No amount of computer technology or predictive modeling could have prepared the consumer goods industry for the shifts in behavior we are currently seeing, from a booming interest in online grocery purchases as shoppers continue to avoid crowded spaces; to a growing interest in toys and science kits as schools and camps remain closed; to a plummeting demand in sunscreen and swim gear as parents find new ways to occupy their children in this pandemic summer.
These radical, large-scale changes in consumer demand are a great example of the limitations of machine learning models. No matter how accurate model predictions are, they are always rooted in learning from past samples and can only predict outcomes that have happened in the past. This process is called training, and is the underlying core of predictive models used for demand forecasting, sales predictions, and optimization of the consumer goods supply chain in general.
With coronavirus, our reality has taken a sharp left turn. The models that we build upon no longer apply, because key data points — supply, demand, consumer habits — have all shifted radically.
Now more than ever before, CGs must make data-driven decisions at record-setting pace, yet they are finding the models they use in these operational processes to be ineffective for solving critical questions such as:
Oren Raboy, CTO, Noogata
Brick and Mortar Sales: What is the level of quarantine in my target markets? Which retail outlets remain open? Which products do I need to supply? How is the developing economic crisis and growing unemployment impacting my current and future sales?
E-commerce: What are customers looking for on e-commerce platforms? What are emerging purchase trends and what risks and opportunities do they pose? To what extent is the shift towards e-commerce permanent?
Supply chain and logistics: How are quarantine restrictions and hospitalization rates impacting manufacturing in different regions? Which raw materials are going to be challenging to source? How are travel restrictions impacting my ability to source or sell internationally?
Product development: Are changes in consumer preference creating opportunities that should impact my product portfolio? Should I enter new markets or divest from existing ones? Are there new bundling opportunities to leverage?
We don’t have significant data about COVID-19 or its long-term market effects. In the wake of this storm, the CG industry needs to achieve real-time visibility and rapidly react to the changing environment. This would allow them to make data-driven decisions at a breakneck speed, in terms of sales, e-commerce, supply chain and R&D.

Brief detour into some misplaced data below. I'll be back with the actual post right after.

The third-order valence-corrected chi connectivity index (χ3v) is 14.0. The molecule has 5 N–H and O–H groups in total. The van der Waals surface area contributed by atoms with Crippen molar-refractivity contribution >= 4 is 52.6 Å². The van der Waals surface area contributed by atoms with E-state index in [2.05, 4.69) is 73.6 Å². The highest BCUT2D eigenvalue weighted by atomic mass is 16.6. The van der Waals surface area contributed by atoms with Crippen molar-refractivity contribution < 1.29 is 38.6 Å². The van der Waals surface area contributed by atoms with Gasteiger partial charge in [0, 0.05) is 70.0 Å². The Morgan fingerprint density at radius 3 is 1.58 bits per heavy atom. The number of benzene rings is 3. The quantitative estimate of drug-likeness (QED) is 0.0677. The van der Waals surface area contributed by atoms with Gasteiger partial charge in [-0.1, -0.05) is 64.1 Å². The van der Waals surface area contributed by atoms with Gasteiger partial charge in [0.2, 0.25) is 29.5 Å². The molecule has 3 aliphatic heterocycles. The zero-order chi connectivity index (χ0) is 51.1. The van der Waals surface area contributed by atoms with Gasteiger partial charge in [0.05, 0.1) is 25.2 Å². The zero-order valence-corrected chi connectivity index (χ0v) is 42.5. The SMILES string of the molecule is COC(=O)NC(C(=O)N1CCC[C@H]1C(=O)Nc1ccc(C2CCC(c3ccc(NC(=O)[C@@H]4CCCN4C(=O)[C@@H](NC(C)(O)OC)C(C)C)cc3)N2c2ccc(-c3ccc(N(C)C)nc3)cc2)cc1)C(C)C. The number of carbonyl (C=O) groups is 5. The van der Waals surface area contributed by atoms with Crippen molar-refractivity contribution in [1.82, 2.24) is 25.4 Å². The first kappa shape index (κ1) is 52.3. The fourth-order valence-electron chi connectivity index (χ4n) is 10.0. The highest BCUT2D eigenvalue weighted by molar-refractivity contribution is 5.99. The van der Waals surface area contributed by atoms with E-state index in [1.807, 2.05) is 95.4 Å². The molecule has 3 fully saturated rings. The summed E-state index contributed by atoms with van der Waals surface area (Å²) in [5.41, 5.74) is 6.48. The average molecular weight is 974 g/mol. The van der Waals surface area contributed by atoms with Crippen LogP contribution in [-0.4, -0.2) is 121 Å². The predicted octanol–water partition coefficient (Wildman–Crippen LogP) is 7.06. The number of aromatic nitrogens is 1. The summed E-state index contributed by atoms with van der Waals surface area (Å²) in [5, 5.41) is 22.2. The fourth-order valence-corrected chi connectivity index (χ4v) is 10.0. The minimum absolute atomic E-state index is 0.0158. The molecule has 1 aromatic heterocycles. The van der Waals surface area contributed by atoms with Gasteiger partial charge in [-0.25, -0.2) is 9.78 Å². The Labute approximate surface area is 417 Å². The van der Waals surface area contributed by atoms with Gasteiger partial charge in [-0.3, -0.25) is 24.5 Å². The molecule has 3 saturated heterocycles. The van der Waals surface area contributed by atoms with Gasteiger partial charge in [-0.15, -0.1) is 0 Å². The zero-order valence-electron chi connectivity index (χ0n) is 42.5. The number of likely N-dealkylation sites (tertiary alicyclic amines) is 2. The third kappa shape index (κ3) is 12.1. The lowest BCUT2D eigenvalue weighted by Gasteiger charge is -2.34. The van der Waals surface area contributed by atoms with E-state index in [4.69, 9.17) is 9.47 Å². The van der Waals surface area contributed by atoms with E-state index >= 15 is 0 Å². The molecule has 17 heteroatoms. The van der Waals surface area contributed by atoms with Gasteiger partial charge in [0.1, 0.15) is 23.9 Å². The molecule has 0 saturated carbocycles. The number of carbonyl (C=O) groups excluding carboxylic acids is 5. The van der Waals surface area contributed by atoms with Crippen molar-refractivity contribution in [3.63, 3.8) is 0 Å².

Here is a three-step process all CG companies should be applying now to help weather this unprecedented crisis.
1. Build a new data war room
Start by asking yourself an important question: How is your business fundamentally affected right now? Collect the relevant data: How has the pandemic impacted demand, distribution, and manufacturing?
Run the numbers for these three key areas, taking into account all relevant consumer touch points within your brand including social, advertising and e-commerce. Build real-time dashboards that visualize and monitor the data that is driving your business.
2. Implement changes in real time
Once you have a feel for the size and scope of the impact on demand, distribution and manufacturing, you’ll be able to understand the changes and calibrations that your product range requires. For instance, what products are in particularly high demand? In which neighborhoods? What types of stores remain closed to customers?
The goal is to have this information at the fingertips of decision-makers and operators within your organization, so they can take informed real-time actions.
3. Apply AI beyond prediction
As our attention now focuses on how to reopen the economy, data can help you determine what the new normal looks like, and the right strategy to apply across the business. While any AI will struggle to give predictions, it can be a highly useful tool to analyze what is happening now, looking for anomalies and actionable insights beyond that which traditional BI can provide.
Some key examples:
AI clustering approaches can help assign risk around the re-opening of stores as lockdowns ease up
Detecting outliers and breakout trends that will directly impact your product and services
Analysis of language and conversation to hone in on buyer profiles and their shifting concerns
Performing this form of analysis requires machine learning and AI technologies for clustering, anomaly detection, text and language processing, geo-spatial analysis and more. Instead of asking AIs to predict the future, apply these techniques to get a clearer, more actionable and more real time understanding of the present.
Then, when the “new normal” sets in, you can start re-training predictive models, carefully considering how to apply data collected during the COVID outbreak into your training set.
Above all, the key to this crisis is not to abandon machine learning and AI, but rather to think about how it can be applied differently. AI is a tool, and a tool can be wielded in a number of different ways. With nimble reaction and an openness to creative solutions, it can be an important business asset to make it through this pandemic and emerge even stronger than before.